YORK (G-B.) : Gladiator stabbed, tossed as trash ?
Gladiator Stabbed, Tossed as Trash?
British archaeologists examine the skeleton found underneath the Yorkshire Museum (courtesy Yorkshire Museum)
The bones of a Roman man, who was stabbed to death and left to rot with the rubbish, have revealed gruesome details of what appears to be a gladiator combat, according to British researchers who have examined the skeletal remains.
Unearthed in January only 12 inches under the grass the Yorkshire Museum’s gardens, in York, England, the bones show that the man, most likely a disgraced gladiator, met a violent and bloody death.
"The physical evidence reveals he was a swordsman and that his body was literally dumped with the rubbish –- there was no hint that he had been buried in a ceremonial way," said Andrew Morrison, head curator of the Yorkshire Museum, where the bones are going on display this week.
Analysis by experts from York Osteoarchaeology Ltd, revealed that the skeleton belonged to a powerfully-built male aged between 36 and 45, who stood around 5 feet, 10 inches tall.
"This was a huge man for the Roman period," said Morrison.
The bones strongly point to a gladiator's body as they feature all the hallmarks of repetitive sword training. Moreover, the injuries are much in tune with a gladiatorial combat.
Apart from lesions in the vertebrae, possibly caused by lifting heavy loads, the most notable clues on the skeleton were six blade injuries delivered at death.
The wounds include a cut to the lower vertebrae of the back bone, a slash to a lower right rib and two slash marks which penetrated the jaw, causing it to fracture.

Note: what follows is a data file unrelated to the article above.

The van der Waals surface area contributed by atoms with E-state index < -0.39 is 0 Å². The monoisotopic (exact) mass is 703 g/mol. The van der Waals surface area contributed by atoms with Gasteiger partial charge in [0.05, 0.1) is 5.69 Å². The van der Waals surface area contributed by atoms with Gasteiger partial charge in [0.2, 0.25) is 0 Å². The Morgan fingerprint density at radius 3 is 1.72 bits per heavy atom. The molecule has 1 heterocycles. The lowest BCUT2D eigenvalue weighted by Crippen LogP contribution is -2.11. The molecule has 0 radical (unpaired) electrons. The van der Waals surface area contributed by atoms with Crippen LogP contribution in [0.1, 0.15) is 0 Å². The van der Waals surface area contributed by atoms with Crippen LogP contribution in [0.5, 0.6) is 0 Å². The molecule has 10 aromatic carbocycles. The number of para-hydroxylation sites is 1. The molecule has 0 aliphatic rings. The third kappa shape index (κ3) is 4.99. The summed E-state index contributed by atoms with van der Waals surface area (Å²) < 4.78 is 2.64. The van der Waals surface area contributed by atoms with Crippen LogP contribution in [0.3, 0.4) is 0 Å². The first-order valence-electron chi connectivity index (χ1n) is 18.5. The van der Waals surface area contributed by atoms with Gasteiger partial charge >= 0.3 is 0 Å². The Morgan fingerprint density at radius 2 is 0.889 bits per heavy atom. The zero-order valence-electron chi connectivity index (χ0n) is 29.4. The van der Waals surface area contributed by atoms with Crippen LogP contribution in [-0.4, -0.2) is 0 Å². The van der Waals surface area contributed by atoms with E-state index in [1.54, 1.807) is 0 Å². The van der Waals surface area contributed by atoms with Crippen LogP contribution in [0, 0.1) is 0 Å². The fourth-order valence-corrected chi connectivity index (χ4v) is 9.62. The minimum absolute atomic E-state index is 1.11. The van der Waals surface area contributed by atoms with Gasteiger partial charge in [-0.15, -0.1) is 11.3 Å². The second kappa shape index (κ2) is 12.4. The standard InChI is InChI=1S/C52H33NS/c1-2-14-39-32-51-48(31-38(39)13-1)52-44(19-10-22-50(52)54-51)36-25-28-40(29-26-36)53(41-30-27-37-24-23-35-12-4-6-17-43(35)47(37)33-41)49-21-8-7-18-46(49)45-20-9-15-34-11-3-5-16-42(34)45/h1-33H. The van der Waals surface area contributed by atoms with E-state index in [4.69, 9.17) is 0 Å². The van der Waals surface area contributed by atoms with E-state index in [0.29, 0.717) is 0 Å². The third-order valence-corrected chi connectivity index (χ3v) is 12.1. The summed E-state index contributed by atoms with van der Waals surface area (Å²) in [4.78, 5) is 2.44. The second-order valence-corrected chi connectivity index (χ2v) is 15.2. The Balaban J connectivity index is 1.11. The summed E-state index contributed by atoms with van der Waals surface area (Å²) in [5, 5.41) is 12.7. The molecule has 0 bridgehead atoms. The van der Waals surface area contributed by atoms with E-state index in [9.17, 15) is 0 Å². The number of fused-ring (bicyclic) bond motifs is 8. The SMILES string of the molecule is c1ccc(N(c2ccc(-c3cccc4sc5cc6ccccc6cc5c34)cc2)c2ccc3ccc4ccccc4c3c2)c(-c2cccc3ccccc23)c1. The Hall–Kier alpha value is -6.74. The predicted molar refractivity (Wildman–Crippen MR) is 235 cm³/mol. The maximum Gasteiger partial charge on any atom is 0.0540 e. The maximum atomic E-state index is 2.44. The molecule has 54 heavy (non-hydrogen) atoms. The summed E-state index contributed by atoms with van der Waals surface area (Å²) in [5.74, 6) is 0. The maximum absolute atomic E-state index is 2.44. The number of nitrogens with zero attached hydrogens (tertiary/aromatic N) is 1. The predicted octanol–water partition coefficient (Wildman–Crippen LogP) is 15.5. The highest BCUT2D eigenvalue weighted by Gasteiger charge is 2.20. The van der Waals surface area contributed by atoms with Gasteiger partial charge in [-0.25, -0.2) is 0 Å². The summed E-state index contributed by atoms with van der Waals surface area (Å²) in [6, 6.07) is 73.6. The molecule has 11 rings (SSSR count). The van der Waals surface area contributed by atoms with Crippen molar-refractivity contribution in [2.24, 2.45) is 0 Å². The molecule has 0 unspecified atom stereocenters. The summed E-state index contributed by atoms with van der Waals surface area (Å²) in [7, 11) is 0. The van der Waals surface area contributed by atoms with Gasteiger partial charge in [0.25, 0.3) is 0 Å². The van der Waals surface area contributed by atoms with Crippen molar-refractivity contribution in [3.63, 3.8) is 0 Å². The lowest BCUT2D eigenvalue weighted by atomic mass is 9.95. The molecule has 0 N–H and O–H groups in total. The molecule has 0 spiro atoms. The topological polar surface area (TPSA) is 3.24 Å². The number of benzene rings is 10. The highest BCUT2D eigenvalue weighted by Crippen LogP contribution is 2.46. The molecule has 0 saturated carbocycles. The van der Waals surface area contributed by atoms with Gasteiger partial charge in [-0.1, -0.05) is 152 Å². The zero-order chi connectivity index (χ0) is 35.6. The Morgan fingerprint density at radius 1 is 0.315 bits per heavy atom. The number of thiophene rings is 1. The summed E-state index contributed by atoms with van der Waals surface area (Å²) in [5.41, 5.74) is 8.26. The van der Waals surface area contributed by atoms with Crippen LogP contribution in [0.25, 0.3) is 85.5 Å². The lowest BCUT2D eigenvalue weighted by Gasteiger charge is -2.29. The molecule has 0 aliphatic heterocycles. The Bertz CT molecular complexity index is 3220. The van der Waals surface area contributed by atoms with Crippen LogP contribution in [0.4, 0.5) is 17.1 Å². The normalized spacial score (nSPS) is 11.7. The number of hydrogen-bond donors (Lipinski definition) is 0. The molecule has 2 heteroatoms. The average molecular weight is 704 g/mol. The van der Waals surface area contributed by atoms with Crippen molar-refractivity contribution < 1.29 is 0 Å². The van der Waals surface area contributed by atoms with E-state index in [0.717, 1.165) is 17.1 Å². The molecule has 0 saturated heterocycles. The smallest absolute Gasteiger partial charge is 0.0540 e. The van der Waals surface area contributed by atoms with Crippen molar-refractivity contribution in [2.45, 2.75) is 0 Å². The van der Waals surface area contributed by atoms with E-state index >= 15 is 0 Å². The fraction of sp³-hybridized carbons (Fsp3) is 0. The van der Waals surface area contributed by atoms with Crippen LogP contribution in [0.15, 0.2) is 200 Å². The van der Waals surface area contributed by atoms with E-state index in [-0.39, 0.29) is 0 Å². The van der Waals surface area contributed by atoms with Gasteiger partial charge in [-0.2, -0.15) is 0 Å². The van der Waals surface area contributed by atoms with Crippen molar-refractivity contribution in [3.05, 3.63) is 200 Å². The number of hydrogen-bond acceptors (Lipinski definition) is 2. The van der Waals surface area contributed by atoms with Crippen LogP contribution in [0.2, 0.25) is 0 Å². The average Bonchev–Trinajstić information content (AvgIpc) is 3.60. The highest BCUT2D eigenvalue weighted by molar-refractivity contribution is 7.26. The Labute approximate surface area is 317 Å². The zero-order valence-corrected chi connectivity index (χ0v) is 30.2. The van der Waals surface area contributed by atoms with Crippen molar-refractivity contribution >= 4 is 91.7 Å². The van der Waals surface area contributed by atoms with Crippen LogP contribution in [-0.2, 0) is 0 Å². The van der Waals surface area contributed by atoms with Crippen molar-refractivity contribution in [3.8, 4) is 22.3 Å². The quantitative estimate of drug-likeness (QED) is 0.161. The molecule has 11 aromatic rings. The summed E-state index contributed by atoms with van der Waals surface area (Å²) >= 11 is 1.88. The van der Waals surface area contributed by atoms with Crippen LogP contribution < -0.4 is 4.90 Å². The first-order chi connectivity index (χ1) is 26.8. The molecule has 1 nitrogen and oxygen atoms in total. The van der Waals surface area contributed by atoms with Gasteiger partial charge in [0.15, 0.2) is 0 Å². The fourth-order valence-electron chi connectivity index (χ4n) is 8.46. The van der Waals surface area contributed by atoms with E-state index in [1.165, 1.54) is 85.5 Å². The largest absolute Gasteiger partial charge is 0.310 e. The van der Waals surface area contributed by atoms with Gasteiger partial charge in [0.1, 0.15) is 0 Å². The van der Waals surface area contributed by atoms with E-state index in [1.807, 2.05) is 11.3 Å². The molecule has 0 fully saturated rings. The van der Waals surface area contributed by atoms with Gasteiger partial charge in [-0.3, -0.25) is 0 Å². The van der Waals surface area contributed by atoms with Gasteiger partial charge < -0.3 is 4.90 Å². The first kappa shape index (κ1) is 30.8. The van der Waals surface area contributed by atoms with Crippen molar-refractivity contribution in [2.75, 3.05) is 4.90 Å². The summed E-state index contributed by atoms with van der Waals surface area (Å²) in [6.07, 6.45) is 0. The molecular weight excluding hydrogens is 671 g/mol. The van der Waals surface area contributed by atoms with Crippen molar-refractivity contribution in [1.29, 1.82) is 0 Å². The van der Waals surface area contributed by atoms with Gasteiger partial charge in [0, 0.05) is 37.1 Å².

"This shows evidence of a sword slicing through the jaw and then getting stuck, with the attacker then twisting the blade to get it free, breaking the jaw bone in two," said the museum in a press release.
According to the researchers, the man was attacked from the right side and numerous blows were inflicted before the final one.
A superficial wound literally took off a piece of the man's scalp, another blow cut the right side of the skull in two places.
Death came with a powerful stab to the back of the head.
The poor man's bones were not found in a position associated with an organized Roman burial, but rather with rubbish, such as broken pottery and animal bones.
"What is really interesting to us is that he was found in this area, which many believe could be where York's amphitheatre was located," Morrison said.
Founded as a fortress in 71 A.D., York (at that time called Eboracum ) was an important military base and urban settlement which grew to become the Roman Empire's northernmost provincial capital.
Unearthed near the Roman fortress in one of the few untouched areas in the city, the skeleton of the brutally killed man could mark the site of York's long-sought Roman amphitheater.
Indeed, it appears that many gladiators lived in York. Between 2004 and 2005, York’s archaeologists discovered the remains of dozens of headless, heavily built men, believed by some to be gladiators who lost their heads after their last fight.